Friday, March 16, 2007

More on Teaching Reading

What's amazing to me about the whole enterprise of teaching reading is that there are still some stalwarts of the "whole language" method out there, holding the faith in their discredited belief that de-emphasizing or eliminating phonics instruction is the best way to teach reading.

A recent study: Patricia F. Vadasy, Elizabeth A. Sanders, and Julia A. Peyton, "Code-Oriented Instruction for Kindergarten Students At Risk for Reading Difficulties: A Randomized Field Trial With Paraeducator Implementers," Journal of Educational Psychology Vol. 98, No. 3 (2006): 508-28.

Randomized field trials, to my knowledge, are relatively rare in the educational literature. But they are useful, because in other types of studies (i.e., where two different schools just happen to use different curricula), it can be more easily alleged that any difference in the results is really due to unobserved differences between the two schools, selection effects, etc.

What the researchers found was that the groups that received "18 weeks of explicit instruction in phonemic skills and the alphabetic code" then "significantly outperformed controls on measures of reading accuracy, reading efficiency, oral reading fluency, and developmental spelling." Significant group differences remained at a one-year follow-up, so much so that the researchers pointed out that "refraining from providing intervention to students in the follow-up stage of this study would have had negative social consequences." In other words, it was akin to a drug trial where the researchers find that a heart attack drug is so helpful that it's no longer ethical to let the control group go untreated.

The researchers also included this helpful summary of the literature:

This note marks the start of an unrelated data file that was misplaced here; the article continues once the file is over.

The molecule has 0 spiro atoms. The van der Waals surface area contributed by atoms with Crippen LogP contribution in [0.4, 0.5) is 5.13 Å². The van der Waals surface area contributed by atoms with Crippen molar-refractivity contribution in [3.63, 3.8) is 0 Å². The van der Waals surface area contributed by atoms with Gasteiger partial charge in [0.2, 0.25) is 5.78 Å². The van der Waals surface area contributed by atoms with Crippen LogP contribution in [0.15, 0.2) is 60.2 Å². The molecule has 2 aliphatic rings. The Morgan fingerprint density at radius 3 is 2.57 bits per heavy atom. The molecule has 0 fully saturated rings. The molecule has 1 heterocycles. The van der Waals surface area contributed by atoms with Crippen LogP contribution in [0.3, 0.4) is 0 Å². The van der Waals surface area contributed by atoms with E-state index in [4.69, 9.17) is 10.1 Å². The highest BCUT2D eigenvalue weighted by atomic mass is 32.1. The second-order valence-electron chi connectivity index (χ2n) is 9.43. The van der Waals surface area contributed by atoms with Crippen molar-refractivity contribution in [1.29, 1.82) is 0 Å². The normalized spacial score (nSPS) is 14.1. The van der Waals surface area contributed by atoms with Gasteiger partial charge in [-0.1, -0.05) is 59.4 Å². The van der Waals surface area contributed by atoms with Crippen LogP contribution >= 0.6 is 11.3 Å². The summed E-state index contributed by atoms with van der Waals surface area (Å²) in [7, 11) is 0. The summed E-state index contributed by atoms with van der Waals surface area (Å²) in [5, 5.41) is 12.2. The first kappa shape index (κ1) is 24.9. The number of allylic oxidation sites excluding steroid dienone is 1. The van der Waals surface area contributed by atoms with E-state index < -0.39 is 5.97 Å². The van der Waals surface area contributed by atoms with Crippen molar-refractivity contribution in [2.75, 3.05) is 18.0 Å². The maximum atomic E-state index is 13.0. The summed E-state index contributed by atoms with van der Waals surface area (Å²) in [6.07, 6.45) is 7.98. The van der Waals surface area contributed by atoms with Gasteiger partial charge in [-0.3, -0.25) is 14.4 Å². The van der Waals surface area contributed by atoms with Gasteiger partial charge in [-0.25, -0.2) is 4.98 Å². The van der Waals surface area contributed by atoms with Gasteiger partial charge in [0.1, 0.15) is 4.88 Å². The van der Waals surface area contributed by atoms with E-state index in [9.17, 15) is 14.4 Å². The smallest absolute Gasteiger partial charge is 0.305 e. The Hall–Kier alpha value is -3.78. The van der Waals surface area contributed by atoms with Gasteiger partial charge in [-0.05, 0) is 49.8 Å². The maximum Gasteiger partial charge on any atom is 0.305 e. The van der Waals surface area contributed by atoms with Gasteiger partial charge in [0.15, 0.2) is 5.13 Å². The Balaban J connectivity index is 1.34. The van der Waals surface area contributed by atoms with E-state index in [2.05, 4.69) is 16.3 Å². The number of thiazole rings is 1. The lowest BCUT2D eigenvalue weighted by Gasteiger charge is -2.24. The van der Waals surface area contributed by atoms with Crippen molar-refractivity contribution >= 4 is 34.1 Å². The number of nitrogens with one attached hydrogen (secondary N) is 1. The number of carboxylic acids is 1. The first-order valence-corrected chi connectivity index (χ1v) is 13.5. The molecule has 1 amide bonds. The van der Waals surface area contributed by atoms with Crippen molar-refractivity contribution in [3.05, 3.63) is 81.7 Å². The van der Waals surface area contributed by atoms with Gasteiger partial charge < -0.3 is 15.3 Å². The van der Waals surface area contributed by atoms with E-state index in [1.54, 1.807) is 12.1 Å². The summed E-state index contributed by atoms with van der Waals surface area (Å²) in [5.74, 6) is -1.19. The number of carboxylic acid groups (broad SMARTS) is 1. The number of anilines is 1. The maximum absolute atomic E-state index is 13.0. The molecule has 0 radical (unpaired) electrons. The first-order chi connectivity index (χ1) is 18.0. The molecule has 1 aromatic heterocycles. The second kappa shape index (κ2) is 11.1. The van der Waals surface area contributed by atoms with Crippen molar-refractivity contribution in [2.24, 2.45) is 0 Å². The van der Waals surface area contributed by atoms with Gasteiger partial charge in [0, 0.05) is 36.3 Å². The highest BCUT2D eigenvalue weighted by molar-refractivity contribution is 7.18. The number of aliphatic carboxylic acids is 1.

Interventions have been studied extensively to show that classroom teachers, when provided literacy curricula that include explicit and well-designed phonemic awareness and alphabetic acativities along with training and professional development, enable at-risk kindergarten students to attain a positive trajectory of development in critical early reading skills (Coyne, Kame'enui, Simmons, & Harn, 2004; Elbro & Petersen, 2004; Foorman et al., 2003; Fuchs et al., 2001; Torgesen, Wagner, Rashotte, et al., 1999). Effect sizes for these teacher-implemented interventions have been robust. Typical effect sizes in decoding have been 0.55 (Elbro & Petersen, 2004), 0.79 (Fuchs et al., 2001), 0.92 (Simmons, Kame'enui, Stoolmiller, Coyne, & Harn, 2003), and 0.57 (Torgesen, Wagner, Rashotte, et al., 1999). . . . For example, a meta-analysis of 36 training studies on phonological and letter-sound skills (Bus & van Ijzendoorn, 1999) reported average phonological and reading effect sizes in kindergarten of d = 1.26 and d = 0.32, respectively.



Blogger Melinda Layten said...

But, there will always be a portion of students who can't do phonics. I'm a 30 year old PhD student, who can't process phonome sounds, and learned with whole language teaching.

Teach phenomes in kindergarten, but allow for the use of alternate teaching methods for students who are NOT getting it.

11:21 AM  
Blogger bronwyn said...

I would have agreed completely with you up until recently. I have the Your Baby Can Read dvd set by Dr. Titzer that teaches babies as young as 9 months to read, and my own 22month old is already recognizing a few words. I think a combination of phonics and whole word teaching is the key as it gives a more complete understanding of written language.

6:01 PM  

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